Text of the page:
This article is the second of a two part series to highlight how carbon nanotubes can be used to filter and purify our most vital resources. In part 1 we covered air purification and common methods used to provide clean air. In this second part we discuss drinkable water and the ongoing challenge of filtration and purification that comes with making that resource pure and safe to consume.
Hundreds of millions of people around the world lack access to drinkable water, or even water that has been purified to any acceptable standard. Providing sustainable access to clean water in areas that are still developing is a critical challenge. Many methods of water purification and filtration exist today but not all are energy efficient, not all of them can be scaled properly for all levels of usage, and some are difficult or impossible to apply in certain areas.
One might think that since water covers over 70% of the world's surface it would be easy to obtain plentiful drinkable water; however, saltwater is not safe to drink, and the salt is difficult to remove. Even a large body of freshwater typically holds many toxins and harmful particles, requiring that the water be circulated through some kind of treatment or cleaning station. Various filtration methods to remove toxins and desalination processes that can remove salt from saltwater must be used in conjunction to provide the world with a steady supply of drinkable water. Of course, no single option is designed to combat every hazard, and there is a need to further develop these methods to improve efficiency and widen the range of toxins that can be dealt with.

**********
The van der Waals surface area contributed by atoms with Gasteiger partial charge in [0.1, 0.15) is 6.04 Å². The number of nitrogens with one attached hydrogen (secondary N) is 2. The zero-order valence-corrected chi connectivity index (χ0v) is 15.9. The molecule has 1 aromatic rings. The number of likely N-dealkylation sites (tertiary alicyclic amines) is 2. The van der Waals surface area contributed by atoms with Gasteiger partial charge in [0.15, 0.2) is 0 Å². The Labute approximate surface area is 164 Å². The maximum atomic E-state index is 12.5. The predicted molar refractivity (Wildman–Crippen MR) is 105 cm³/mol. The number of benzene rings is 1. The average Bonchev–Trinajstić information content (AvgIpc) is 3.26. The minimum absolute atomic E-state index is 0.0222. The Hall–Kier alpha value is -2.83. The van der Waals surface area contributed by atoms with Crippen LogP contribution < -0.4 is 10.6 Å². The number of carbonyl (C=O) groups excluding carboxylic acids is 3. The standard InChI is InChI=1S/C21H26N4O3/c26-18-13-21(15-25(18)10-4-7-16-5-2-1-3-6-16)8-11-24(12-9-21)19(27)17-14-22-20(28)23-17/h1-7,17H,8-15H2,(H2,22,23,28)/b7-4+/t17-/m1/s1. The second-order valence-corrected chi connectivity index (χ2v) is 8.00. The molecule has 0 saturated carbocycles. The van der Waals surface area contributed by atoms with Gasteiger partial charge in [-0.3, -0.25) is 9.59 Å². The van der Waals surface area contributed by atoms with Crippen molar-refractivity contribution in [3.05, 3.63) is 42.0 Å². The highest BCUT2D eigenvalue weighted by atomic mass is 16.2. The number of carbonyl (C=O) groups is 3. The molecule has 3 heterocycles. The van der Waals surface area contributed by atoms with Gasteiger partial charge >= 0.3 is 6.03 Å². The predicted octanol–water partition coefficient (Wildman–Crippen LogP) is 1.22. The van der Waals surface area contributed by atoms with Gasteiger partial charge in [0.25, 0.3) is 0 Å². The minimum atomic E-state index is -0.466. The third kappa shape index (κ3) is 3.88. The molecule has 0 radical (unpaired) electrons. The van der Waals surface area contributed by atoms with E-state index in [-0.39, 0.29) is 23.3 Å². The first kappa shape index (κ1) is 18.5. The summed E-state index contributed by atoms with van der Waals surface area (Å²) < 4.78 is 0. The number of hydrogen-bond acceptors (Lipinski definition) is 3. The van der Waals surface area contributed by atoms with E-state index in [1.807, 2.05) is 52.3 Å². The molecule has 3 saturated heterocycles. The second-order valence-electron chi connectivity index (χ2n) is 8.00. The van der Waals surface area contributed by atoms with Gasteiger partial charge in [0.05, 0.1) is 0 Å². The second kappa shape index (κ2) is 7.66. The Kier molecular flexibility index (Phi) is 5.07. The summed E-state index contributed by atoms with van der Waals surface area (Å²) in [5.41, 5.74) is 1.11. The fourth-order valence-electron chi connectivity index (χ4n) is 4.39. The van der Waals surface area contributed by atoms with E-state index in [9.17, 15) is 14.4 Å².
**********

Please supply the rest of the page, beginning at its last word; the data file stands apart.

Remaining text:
Standard water filter options utilize common materials such as carbon or sand with a range of pore sizes and shapes. Filters are designed to have internal surface areas with many microscopic pores that can trap particles and toxins as water passes through the filter. As with air filters, small pores are crucial for trapping the smallest particles, but small pores also clog quickly as they trap material, reducing the usable life of the filter and limiting flow; this can be offset by using a larger surface area, extending the usage time before the filter needs to be replaced.